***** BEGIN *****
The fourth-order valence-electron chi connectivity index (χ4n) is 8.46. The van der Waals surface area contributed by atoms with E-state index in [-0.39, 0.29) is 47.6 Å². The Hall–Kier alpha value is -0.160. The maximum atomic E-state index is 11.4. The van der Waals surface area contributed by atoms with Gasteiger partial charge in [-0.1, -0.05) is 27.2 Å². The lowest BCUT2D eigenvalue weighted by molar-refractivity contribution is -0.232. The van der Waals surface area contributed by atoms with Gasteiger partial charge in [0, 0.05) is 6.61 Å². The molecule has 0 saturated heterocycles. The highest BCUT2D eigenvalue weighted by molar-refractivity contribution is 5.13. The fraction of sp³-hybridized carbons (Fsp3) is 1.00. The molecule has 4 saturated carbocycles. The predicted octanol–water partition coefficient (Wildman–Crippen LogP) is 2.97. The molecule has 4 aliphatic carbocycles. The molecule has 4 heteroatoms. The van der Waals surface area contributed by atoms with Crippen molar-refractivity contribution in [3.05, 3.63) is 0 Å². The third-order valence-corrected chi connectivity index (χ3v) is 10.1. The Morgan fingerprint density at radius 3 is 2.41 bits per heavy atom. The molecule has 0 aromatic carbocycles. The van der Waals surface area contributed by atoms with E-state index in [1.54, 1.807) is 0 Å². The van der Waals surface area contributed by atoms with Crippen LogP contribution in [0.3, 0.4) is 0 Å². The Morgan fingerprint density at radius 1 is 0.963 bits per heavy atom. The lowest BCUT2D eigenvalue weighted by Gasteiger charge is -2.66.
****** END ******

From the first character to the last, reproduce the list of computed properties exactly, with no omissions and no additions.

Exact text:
The fourth-order valence-electron chi connectivity index (χ4n) is 8.46. The van der Waals surface area contributed by atoms with E-state index in [-0.39, 0.29) is 47.6 Å². The Hall–Kier alpha value is -0.160. The maximum atomic E-state index is 11.4. The van der Waals surface area contributed by atoms with Gasteiger partial charge in [-0.1, -0.05) is 27.2 Å². The lowest BCUT2D eigenvalue weighted by molar-refractivity contribution is -0.232. The van der Waals surface area contributed by atoms with Gasteiger partial charge in [0, 0.05) is 6.61 Å². The molecule has 0 saturated heterocycles. The highest BCUT2D eigenvalue weighted by molar-refractivity contribution is 5.13. The fraction of sp³-hybridized carbons (Fsp3) is 1.00. The molecule has 4 saturated carbocycles. The predicted octanol–water partition coefficient (Wildman–Crippen LogP) is 2.97. The molecule has 4 aliphatic carbocycles. The molecule has 4 heteroatoms. The van der Waals surface area contributed by atoms with Crippen molar-refractivity contribution in [3.05, 3.63) is 0 Å². The third-order valence-corrected chi connectivity index (χ3v) is 10.1. The Morgan fingerprint density at radius 3 is 2.41 bits per heavy atom. The molecule has 0 aromatic carbocycles. The van der Waals surface area contributed by atoms with E-state index in [1.54, 1.807) is 0 Å². The van der Waals surface area contributed by atoms with Crippen LogP contribution in [0.3, 0.4) is 0 Å². The Morgan fingerprint density at radius 1 is 0.963 bits per heavy atom. The lowest BCUT2D eigenvalue weighted by Gasteiger charge is -2.66.